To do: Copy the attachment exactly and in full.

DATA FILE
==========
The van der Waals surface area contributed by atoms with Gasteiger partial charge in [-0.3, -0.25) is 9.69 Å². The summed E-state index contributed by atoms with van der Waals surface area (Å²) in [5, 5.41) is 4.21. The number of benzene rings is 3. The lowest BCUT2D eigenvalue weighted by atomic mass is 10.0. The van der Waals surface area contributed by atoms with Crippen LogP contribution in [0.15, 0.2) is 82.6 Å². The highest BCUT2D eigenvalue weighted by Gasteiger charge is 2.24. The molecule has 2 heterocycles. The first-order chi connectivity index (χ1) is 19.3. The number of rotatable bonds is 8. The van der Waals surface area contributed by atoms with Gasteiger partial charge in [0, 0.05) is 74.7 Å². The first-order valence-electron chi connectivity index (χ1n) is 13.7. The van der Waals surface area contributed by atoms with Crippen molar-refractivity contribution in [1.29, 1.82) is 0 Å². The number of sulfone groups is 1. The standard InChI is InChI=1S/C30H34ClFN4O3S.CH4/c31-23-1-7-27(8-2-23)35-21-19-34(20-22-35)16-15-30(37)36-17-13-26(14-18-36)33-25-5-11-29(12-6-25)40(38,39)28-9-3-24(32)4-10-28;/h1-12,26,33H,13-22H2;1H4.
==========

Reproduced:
The van der Waals surface area contributed by atoms with Gasteiger partial charge in [-0.3, -0.25) is 9.69 Å². The summed E-state index contributed by atoms with van der Waals surface area (Å²) in [5, 5.41) is 4.21. The number of benzene rings is 3. The lowest BCUT2D eigenvalue weighted by atomic mass is 10.0. The van der Waals surface area contributed by atoms with Crippen LogP contribution in [0.15, 0.2) is 82.6 Å². The highest BCUT2D eigenvalue weighted by Gasteiger charge is 2.24. The molecule has 2 heterocycles. The first-order chi connectivity index (χ1) is 19.3. The number of rotatable bonds is 8. The van der Waals surface area contributed by atoms with Gasteiger partial charge in [0, 0.05) is 74.7 Å². The first-order valence-electron chi connectivity index (χ1n) is 13.7. The van der Waals surface area contributed by atoms with Crippen molar-refractivity contribution in [1.29, 1.82) is 0 Å². The number of sulfone groups is 1. The standard InChI is InChI=1S/C30H34ClFN4O3S.CH4/c31-23-1-7-27(8-2-23)35-21-19-34(20-22-35)16-15-30(37)36-17-13-26(14-18-36)33-25-5-11-29(12-6-25)40(38,39)28-9-3-24(32)4-10-28;/h1-12,26,33H,13-22H2;1H4.